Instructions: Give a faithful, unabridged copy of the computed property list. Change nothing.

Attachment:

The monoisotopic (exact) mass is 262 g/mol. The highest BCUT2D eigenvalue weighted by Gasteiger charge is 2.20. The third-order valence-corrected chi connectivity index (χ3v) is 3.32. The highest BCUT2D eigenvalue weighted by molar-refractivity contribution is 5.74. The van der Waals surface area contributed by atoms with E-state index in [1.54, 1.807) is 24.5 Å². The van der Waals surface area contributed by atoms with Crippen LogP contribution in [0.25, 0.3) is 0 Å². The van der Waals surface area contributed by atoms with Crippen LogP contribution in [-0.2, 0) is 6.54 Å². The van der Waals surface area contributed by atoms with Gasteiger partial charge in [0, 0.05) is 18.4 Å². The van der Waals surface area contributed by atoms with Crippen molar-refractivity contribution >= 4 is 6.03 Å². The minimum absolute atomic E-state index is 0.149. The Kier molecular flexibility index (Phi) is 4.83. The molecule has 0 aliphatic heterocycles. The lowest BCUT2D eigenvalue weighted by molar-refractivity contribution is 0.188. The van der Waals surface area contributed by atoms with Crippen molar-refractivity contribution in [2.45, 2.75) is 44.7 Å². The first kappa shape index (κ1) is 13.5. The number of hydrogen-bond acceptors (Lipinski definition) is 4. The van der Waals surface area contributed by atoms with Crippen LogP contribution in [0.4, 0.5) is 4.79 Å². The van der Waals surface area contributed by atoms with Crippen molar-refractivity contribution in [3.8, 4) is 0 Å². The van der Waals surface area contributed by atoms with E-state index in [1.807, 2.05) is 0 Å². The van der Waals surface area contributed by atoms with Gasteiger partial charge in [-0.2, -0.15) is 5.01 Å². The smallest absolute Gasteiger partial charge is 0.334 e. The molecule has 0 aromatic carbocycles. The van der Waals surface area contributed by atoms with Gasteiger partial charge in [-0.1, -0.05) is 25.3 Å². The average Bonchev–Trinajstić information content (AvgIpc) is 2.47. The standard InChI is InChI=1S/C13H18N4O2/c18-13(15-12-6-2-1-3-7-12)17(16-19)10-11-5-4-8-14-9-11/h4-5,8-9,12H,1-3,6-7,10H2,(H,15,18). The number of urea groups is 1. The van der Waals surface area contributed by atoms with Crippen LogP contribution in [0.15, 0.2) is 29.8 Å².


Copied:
The monoisotopic (exact) mass is 262 g/mol. The highest BCUT2D eigenvalue weighted by Gasteiger charge is 2.20. The third-order valence-corrected chi connectivity index (χ3v) is 3.32. The highest BCUT2D eigenvalue weighted by molar-refractivity contribution is 5.74. The van der Waals surface area contributed by atoms with E-state index in [1.54, 1.807) is 24.5 Å². The van der Waals surface area contributed by atoms with Crippen LogP contribution in [0.25, 0.3) is 0 Å². The van der Waals surface area contributed by atoms with Crippen LogP contribution in [-0.2, 0) is 6.54 Å². The van der Waals surface area contributed by atoms with Gasteiger partial charge in [0, 0.05) is 18.4 Å². The van der Waals surface area contributed by atoms with Crippen molar-refractivity contribution >= 4 is 6.03 Å². The minimum absolute atomic E-state index is 0.149. The Kier molecular flexibility index (Phi) is 4.83. The molecule has 0 aliphatic heterocycles. The lowest BCUT2D eigenvalue weighted by molar-refractivity contribution is 0.188. The van der Waals surface area contributed by atoms with Crippen molar-refractivity contribution in [2.45, 2.75) is 44.7 Å². The first kappa shape index (κ1) is 13.5. The number of hydrogen-bond acceptors (Lipinski definition) is 4. The van der Waals surface area contributed by atoms with Crippen LogP contribution in [0.4, 0.5) is 4.79 Å². The van der Waals surface area contributed by atoms with Crippen molar-refractivity contribution in [3.8, 4) is 0 Å². The van der Waals surface area contributed by atoms with E-state index in [1.807, 2.05) is 0 Å². The van der Waals surface area contributed by atoms with Gasteiger partial charge in [-0.2, -0.15) is 5.01 Å². The smallest absolute Gasteiger partial charge is 0.334 e. The molecule has 0 aromatic carbocycles. The van der Waals surface area contributed by atoms with Gasteiger partial charge in [-0.1, -0.05) is 25.3 Å². The average Bonchev–Trinajstić information content (AvgIpc) is 2.47. The standard InChI is InChI=1S/C13H18N4O2/c18-13(15-12-6-2-1-3-7-12)17(16-19)10-11-5-4-8-14-9-11/h4-5,8-9,12H,1-3,6-7,10H2,(H,15,18). The number of urea groups is 1. The van der Waals surface area contributed by atoms with Crippen LogP contribution in [0.15, 0.2) is 29.8 Å².